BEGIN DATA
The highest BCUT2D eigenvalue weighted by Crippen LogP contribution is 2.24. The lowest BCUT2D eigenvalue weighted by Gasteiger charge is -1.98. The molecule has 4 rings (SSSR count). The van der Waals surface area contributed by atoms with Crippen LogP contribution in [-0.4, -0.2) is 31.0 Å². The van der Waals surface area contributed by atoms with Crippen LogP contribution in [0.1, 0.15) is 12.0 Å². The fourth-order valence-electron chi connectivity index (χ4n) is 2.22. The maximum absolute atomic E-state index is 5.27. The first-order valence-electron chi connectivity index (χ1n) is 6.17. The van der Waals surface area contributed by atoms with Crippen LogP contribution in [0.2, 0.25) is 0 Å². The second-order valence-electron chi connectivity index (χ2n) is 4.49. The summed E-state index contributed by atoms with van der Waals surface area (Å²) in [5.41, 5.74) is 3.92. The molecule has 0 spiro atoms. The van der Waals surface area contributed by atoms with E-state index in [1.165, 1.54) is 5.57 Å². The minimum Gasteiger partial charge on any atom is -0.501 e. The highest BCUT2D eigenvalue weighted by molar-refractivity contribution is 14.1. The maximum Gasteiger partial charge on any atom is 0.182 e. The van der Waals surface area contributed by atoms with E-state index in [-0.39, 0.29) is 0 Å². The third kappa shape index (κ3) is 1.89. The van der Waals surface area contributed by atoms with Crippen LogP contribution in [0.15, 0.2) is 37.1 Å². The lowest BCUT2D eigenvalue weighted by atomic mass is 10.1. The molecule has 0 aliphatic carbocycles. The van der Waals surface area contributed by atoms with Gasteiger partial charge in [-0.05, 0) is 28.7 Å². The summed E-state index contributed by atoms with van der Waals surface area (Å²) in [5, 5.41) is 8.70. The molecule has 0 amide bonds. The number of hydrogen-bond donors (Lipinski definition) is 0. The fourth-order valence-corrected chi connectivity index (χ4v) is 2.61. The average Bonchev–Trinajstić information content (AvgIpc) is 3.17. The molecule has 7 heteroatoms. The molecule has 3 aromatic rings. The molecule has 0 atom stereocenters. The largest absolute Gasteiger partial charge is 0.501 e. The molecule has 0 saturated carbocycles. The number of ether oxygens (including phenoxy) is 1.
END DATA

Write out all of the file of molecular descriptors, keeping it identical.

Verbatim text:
The highest BCUT2D eigenvalue weighted by Crippen LogP contribution is 2.24. The lowest BCUT2D eigenvalue weighted by Gasteiger charge is -1.98. The molecule has 4 rings (SSSR count). The van der Waals surface area contributed by atoms with Crippen LogP contribution in [-0.4, -0.2) is 31.0 Å². The van der Waals surface area contributed by atoms with Crippen LogP contribution in [0.1, 0.15) is 12.0 Å². The fourth-order valence-electron chi connectivity index (χ4n) is 2.22. The maximum absolute atomic E-state index is 5.27. The first-order valence-electron chi connectivity index (χ1n) is 6.17. The van der Waals surface area contributed by atoms with Crippen LogP contribution in [0.2, 0.25) is 0 Å². The second-order valence-electron chi connectivity index (χ2n) is 4.49. The summed E-state index contributed by atoms with van der Waals surface area (Å²) in [5.41, 5.74) is 3.92. The molecule has 0 spiro atoms. The van der Waals surface area contributed by atoms with E-state index in [1.165, 1.54) is 5.57 Å². The minimum Gasteiger partial charge on any atom is -0.501 e. The highest BCUT2D eigenvalue weighted by molar-refractivity contribution is 14.1. The maximum Gasteiger partial charge on any atom is 0.182 e. The van der Waals surface area contributed by atoms with E-state index in [-0.39, 0.29) is 0 Å². The third kappa shape index (κ3) is 1.89. The van der Waals surface area contributed by atoms with Crippen LogP contribution in [0.15, 0.2) is 37.1 Å². The lowest BCUT2D eigenvalue weighted by atomic mass is 10.1. The molecule has 0 aliphatic carbocycles. The van der Waals surface area contributed by atoms with Gasteiger partial charge in [-0.05, 0) is 28.7 Å². The summed E-state index contributed by atoms with van der Waals surface area (Å²) in [5, 5.41) is 8.70. The molecule has 0 amide bonds. The number of hydrogen-bond donors (Lipinski definition) is 0. The fourth-order valence-corrected chi connectivity index (χ4v) is 2.61. The average Bonchev–Trinajstić information content (AvgIpc) is 3.17. The molecule has 7 heteroatoms. The molecule has 3 aromatic rings. The molecule has 0 atom stereocenters. The largest absolute Gasteiger partial charge is 0.501 e. The molecule has 0 saturated carbocycles. The number of ether oxygens (including phenoxy) is 1.